Ten years ago today, my father died on his 64th birthday, losing his 17-month battle with leukemia. There were so many events I would have love to have shared with him, so many funny stories he would have loved to have shared, and moments from my kids’ lives he would have relished. He was a pretty simple guy – he loved a good steak, Johnny Carson, fixing stuff and telling stories. And humor. He was one funny guy, though those who lived in the same house with him knew all of his punchlines.
So, for my dad, who taught me comic timing and the ability to tell a story, here’s my favorite Harry story:
I wanted to learn to drive so much I could taste antifreeze, so as soon as I got my learner’s permit, I bugged him to take me out driving. He took me to an empty parking lot and then around a few neighborhoods the first time out. I didn’t kill anyone, so he must have decided that I was ready for prime time.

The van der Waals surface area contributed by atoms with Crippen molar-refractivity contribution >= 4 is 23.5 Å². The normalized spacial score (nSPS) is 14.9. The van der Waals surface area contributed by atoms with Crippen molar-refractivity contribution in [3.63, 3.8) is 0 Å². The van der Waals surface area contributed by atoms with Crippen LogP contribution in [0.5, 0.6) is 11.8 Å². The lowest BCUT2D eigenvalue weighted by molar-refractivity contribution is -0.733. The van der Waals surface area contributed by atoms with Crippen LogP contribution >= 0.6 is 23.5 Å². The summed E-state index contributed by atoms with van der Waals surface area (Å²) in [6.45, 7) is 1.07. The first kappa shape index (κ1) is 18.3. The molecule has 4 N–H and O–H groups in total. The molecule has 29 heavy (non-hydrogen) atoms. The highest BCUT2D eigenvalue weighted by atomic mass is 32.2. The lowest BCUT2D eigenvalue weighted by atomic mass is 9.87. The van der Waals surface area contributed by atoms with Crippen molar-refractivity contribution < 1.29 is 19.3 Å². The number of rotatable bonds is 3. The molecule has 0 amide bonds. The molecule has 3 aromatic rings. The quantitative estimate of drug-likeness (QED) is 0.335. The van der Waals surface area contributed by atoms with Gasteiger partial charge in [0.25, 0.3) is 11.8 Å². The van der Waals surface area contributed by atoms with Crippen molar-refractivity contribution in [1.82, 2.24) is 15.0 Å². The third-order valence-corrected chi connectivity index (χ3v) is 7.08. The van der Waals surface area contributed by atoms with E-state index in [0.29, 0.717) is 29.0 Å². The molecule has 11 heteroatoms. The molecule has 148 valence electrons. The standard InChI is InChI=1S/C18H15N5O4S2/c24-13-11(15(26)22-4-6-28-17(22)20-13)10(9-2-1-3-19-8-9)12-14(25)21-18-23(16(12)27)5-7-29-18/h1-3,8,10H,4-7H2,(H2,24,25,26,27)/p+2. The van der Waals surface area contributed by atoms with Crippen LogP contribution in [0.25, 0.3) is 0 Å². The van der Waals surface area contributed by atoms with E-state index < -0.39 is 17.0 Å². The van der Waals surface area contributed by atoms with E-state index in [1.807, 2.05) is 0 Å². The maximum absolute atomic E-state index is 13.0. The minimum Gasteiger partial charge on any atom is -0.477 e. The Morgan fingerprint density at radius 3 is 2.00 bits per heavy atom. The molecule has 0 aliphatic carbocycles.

After dinner one night later that week, he drove us over to another parking lot, this one near the intersection of Lake and the Edens expressway. “Switch places,” he told me. “You’re driving on the expressway.” It was the tail end of a Chicago rush hour. He settled into the passenger seat, lit another cigarette, and directed me toward the entrance ramp of the Edens.
“Get on,” he said. I had no idea how to merge, or what to do about not running headfirst into those huge trucks. I was screaming that I couldn’t do it and that I would get us both killed. “No you won’t,” he said. “Sink or swim.”
We didn’t die, though I saw him lighting one cigarette off of an already-lit one, something I rarely saw him do. He had nerves of nicotine.
When I was teaching my three kids to drive by gripping the passenger door in a death grip and gasping like a beached alewife (or screaming at them in sheer terror), I thought of my dad. Just about every time we got behind the wheel.
And I wished I could tell him so. I miss him more now than I did when he first died.